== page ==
Precise microdissection of human bladder carcinomas reveals divergent tumor subclones in the same tumor

Liang Cheng, Jian Gu, Thomas Ulbright, Gregory T. MacLennan, Christopher J. Sweeney, Shaobo Zhang, Katya Sanchez, Michael Koch, John Eble

Research output: Contribution to journalArticle

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Abstract

BACKGROUND. Human bladder carcinoma is thought to arise from a field change that affects the entire urothelium. Whether independently transformed urothelial cell populations exist in the same patient is uncertain. METHODS. We studied the clonality of urinary bladder carcinoma in 18 female patients who underwent cystectomy for urothelial carcinoma. None had multiple tumors. Tumor samples were obtained from different areas of the same tumor. Sixty-seven tumor samples were analyzed. Tumor genomic DNA was microdissected and extracted from formalin-fixed, paraffin-embedded slides. The clonality of urothelial tumors was evaluated on the basis of a polymorphism of the X chromosome-linked human androgen receptor gene (HUMARA) locus. The technique is dependent on digestion of DNA with the methylation-sensitive restriction enzyme HhaI, polymerase chain reaction (PCR) amplification of HUMARA locus, and detection of methylation of this locus. With this method, only the methylated HUMARA allele is selectively amplified by PCR. RESULTS. Eleven of 18 patients were informative. Nonrandom inactivation of the X chromosome was found in 9 of the 11 informative patients (82%). Seven patients showed different patterns of nonrandom X chromosome inactivation for tumor samples obtained from different regions of the same tumor. Two patients showed the same pattern of nonrandom X chromosome inactivation in all samples. CONCLUSIONS. Some muscle-invasive urothelial carcinomas may arise from independently transformed progenitor urothelial cells, supporting the "field effect" theory for bladder carcinogenesis.

Original languageEnglish
Pages (from-to)104-110
Number of pages7
JournalCancer
Volume94
Issue number1
DOIs
StatePublished - Jan 1 2002

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Microdissection
Urinary Bladder
Carcinoma
X Chromosome Inactivation
Neoplasms
Urothelium
Polymerase Chain Reaction
Cystectomy
X Chromosome
DNA Methylation
Paraffin
Methylation
Formaldehyde
Digestion
Carcinogenesis
Stem Cells
Alleles
Muscles
DNA
Enzymes

Keywords

  • Bladder neoplasms
  • Clonality
  • Heterogeneity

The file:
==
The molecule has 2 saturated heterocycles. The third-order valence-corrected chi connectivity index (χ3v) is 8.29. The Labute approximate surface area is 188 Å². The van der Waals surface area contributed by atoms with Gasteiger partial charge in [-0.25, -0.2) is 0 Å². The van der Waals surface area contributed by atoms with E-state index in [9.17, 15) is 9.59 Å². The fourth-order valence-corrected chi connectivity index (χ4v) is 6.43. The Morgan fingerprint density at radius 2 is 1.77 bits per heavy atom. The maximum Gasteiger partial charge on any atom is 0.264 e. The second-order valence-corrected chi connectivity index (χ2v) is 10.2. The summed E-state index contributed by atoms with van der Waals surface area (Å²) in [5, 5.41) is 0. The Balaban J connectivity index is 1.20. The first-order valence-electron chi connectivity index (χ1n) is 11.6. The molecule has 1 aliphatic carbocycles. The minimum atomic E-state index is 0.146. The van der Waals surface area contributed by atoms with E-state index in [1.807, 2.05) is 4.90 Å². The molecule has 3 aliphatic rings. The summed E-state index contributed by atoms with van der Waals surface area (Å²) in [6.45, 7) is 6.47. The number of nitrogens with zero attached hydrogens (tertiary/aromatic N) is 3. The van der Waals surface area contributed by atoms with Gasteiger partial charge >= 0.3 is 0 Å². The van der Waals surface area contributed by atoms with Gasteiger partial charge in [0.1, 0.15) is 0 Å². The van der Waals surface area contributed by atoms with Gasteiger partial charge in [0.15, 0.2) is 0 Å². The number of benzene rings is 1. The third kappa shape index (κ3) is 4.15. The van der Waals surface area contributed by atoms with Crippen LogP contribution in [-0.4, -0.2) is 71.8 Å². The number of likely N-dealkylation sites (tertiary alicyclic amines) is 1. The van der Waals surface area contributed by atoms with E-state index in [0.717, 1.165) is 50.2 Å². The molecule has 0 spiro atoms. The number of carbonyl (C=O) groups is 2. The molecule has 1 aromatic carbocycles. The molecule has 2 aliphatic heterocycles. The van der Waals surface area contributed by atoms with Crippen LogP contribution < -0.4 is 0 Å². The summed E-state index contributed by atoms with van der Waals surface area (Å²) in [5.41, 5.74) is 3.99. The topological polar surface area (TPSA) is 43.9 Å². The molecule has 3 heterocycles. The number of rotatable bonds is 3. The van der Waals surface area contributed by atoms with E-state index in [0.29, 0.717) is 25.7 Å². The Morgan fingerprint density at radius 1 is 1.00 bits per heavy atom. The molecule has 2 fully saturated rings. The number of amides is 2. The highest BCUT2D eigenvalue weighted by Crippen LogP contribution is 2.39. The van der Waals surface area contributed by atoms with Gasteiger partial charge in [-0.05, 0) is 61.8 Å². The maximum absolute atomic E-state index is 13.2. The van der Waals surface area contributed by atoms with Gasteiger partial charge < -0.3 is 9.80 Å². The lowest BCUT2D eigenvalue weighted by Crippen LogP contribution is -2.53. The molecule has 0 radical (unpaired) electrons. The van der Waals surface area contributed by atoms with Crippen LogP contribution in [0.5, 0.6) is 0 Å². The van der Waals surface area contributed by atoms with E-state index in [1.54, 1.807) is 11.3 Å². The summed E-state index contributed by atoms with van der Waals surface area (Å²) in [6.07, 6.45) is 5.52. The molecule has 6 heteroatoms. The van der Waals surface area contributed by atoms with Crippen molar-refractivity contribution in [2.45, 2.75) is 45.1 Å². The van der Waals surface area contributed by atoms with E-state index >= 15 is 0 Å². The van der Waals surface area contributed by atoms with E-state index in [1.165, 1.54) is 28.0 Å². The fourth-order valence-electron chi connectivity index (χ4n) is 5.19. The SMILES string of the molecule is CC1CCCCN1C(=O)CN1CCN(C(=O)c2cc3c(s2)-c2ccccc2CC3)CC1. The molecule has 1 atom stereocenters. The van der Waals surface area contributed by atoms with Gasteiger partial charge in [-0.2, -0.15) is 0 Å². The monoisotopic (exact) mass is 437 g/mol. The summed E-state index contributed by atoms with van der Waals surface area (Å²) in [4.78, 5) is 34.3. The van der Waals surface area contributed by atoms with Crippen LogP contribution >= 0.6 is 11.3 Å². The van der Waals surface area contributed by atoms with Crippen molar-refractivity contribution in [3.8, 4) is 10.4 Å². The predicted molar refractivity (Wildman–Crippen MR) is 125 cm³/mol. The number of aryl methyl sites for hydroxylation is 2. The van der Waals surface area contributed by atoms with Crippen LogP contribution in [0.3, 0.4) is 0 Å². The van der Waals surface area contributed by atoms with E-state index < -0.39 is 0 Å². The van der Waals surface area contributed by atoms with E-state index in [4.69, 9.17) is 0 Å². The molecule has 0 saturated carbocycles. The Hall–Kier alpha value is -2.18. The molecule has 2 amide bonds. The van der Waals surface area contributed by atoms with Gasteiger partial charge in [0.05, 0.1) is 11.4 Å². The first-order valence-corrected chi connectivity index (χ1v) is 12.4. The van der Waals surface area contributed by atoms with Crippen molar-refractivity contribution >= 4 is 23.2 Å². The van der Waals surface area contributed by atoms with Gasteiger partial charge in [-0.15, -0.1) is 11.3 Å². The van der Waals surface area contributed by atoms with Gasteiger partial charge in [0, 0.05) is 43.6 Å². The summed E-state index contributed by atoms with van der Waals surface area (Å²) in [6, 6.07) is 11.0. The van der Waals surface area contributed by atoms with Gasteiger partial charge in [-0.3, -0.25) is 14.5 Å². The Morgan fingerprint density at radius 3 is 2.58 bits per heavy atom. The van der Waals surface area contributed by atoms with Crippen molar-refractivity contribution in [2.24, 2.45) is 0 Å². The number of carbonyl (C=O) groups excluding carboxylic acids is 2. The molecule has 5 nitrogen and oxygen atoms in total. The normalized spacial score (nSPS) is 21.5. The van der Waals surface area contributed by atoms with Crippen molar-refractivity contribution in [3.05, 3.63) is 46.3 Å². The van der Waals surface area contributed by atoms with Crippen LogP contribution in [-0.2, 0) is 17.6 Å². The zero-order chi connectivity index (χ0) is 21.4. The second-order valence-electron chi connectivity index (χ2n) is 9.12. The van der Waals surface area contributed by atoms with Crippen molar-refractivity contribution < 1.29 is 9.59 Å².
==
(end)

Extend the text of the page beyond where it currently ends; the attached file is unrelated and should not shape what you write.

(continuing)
• Transitional cell carcinoma
  • X chromosome inactivation

ASJC Scopus subject areas

  • Cancer Research
  • Oncology

Cite this

Precise microdissection of human bladder carcinomas reveals divergent tumor subclones in the same tumor. / Cheng, Liang; Gu, Jian; Ulbright, Thomas; MacLennan, Gregory T.; Sweeney, Christopher J.; Zhang, Shaobo; Sanchez, Katya; Koch, Michael; Eble, John.

In: Cancer, Vol. 94, No. 1, 01.01.2002, p. 104-110.

Research output: Contribution to journalArticle

Cheng, Liang ; Gu, Jian ; Ulbright, Thomas ; MacLennan, Gregory T. ; Sweeney, Christopher J. ; Zhang, Shaobo ; Sanchez, Katya ; Koch, Michael ; Eble, John. / Precise microdissection of human bladder carcinomas reveals divergent tumor subclones in the same tumor. In: Cancer. 2002 ; Vol. 94, No. 1. pp. 104-110.
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abstract = "BACKGROUND. Human bladder carcinoma is thought to arise from a field change that affects the entire urothelium. Whether independently transformed urothelial cell populations exist in the same patient is uncertain. METHODS. We studied the clonality of urinary bladder carcinoma in 18 female patients who underwent cystectomy for urothelial carcinoma. None had multiple tumors. Tumor samples were obtained from different areas of the same tumor. Sixty-seven tumor samples were analyzed. Tumor genomic DNA was microdissected and extracted from formalin-fixed, paraffin-embedded slides. The clonality of urothelial tumors was evaluated on the basis of a polymorphism of the X chromosome-linked human androgen receptor gene (HUMARA) locus. The technique is dependent on digestion of DNA with the methylation-sensitive restriction enzyme HhaI, polymerase chain reaction (PCR) amplification of HUMARA locus, and detection of methylation of this locus. With this method, only the methylated HUMARA allele is selectively amplified by PCR. RESULTS. Eleven of 18 patients were informative. Nonrandom inactivation of the X chromosome was found in 9 of the 11 informative patients (82{\%}). Seven patients showed different patterns of nonrandom X chromosome inactivation for tumor samples obtained from different regions of the same tumor. Two patients showed the same pattern of nonrandom X chromosome inactivation in all samples. CONCLUSIONS. Some muscle-invasive urothelial carcinomas may arise from independently transformed progenitor urothelial cells, supporting the {"}field effect{"} theory for bladder carcinogenesis.",